FDA Blood Donation Policies Should Be Revisited, Opinion Piece Says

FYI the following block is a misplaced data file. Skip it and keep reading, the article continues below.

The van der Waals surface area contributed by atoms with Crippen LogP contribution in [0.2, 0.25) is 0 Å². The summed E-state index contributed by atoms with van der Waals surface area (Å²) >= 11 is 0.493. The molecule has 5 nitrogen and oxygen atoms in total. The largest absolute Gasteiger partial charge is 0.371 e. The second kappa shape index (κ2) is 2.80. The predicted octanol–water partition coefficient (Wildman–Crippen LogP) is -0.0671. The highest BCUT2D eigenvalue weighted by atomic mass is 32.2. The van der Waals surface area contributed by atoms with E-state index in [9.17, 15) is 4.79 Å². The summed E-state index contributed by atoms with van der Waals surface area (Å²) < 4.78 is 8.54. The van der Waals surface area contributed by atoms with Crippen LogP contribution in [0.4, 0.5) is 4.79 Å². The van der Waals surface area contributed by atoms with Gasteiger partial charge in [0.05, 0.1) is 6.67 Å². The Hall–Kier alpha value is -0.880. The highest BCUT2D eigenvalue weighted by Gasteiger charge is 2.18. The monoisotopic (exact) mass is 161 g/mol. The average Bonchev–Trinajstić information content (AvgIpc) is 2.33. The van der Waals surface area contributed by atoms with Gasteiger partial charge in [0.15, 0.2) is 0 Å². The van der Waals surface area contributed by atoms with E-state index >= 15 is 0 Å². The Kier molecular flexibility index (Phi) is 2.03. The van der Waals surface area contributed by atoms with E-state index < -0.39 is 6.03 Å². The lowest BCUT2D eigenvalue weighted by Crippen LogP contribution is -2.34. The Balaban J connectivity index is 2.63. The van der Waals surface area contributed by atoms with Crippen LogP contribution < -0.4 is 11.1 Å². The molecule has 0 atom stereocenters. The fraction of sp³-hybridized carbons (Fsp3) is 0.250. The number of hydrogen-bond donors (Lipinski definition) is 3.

The FDA decision not to accept blood donations from men who have had sex with men or people who have gotten tattooed or pierced in the previous 12 months in an attempt to protect the public from HIV and hepatitis C "def[y] reason," Todd Morman, a Raleigh, N.C.-based journalist and activist, says in a Newsday op-ed. In September the FDA decided to continue banning blood donations from any man who has had sex with a man -- even once -- since 1977. This "double standard makes no scientific sense" with the existence of an HIV test that can detect the presence of viral DNA as soon as 12 days after infection, Morman says, noting that a gay man who has been in a 10-year monogamous relationship with another man is less likely to "spread HIV into the U.S. blood supply" than a heterosexual man who has had unprotected sex with five women over the previous 13 months. The FDA has also banned blood donations from anyone who has gotten a tattoo or a body piercing in the previous year, a policy that "rel[ies] on an outdated notion of the cleanliness of modern tattooing" and "ignores" the fact that hepatitis C can be detected by a test six to seven weeks following infection, Morman continues. The FDA and the American Red Cross "need to take another look" at their rules for deferring "unacceptable" blood donors, especially at a time "when donor apathy is peaking and the amount of blood on reserve on any given day is dangerously low," Morman concludes (Morman, Newsday, 6/11).This is part of the KHN Morning Briefing, a summary of health policy coverage from major news organizations. Sign up for an email subscription.